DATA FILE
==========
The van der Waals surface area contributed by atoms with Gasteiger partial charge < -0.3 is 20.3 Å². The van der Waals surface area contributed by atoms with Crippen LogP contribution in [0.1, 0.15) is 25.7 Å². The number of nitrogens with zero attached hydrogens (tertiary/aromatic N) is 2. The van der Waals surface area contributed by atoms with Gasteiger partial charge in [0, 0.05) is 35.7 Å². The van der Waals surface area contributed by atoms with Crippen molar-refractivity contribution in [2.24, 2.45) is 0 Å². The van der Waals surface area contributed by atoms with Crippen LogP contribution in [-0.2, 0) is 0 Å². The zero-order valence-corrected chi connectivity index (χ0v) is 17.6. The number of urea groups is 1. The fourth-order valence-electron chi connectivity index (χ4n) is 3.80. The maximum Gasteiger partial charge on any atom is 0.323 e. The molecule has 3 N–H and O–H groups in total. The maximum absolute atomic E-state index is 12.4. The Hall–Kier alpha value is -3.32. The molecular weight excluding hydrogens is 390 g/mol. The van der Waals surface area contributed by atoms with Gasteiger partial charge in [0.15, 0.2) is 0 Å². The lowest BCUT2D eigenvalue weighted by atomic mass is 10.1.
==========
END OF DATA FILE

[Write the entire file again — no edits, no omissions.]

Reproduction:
The van der Waals surface area contributed by atoms with Gasteiger partial charge < -0.3 is 20.3 Å². The van der Waals surface area contributed by atoms with Crippen LogP contribution in [0.1, 0.15) is 25.7 Å². The number of nitrogens with zero attached hydrogens (tertiary/aromatic N) is 2. The van der Waals surface area contributed by atoms with Gasteiger partial charge in [0, 0.05) is 35.7 Å². The van der Waals surface area contributed by atoms with Crippen molar-refractivity contribution in [2.24, 2.45) is 0 Å². The van der Waals surface area contributed by atoms with Crippen LogP contribution in [-0.2, 0) is 0 Å². The zero-order valence-corrected chi connectivity index (χ0v) is 17.6. The number of urea groups is 1. The fourth-order valence-electron chi connectivity index (χ4n) is 3.80. The maximum Gasteiger partial charge on any atom is 0.323 e. The molecule has 3 N–H and O–H groups in total. The maximum absolute atomic E-state index is 12.4. The Hall–Kier alpha value is -3.32. The molecular weight excluding hydrogens is 390 g/mol. The van der Waals surface area contributed by atoms with Gasteiger partial charge in [0.15, 0.2) is 0 Å². The lowest BCUT2D eigenvalue weighted by atomic mass is 10.1.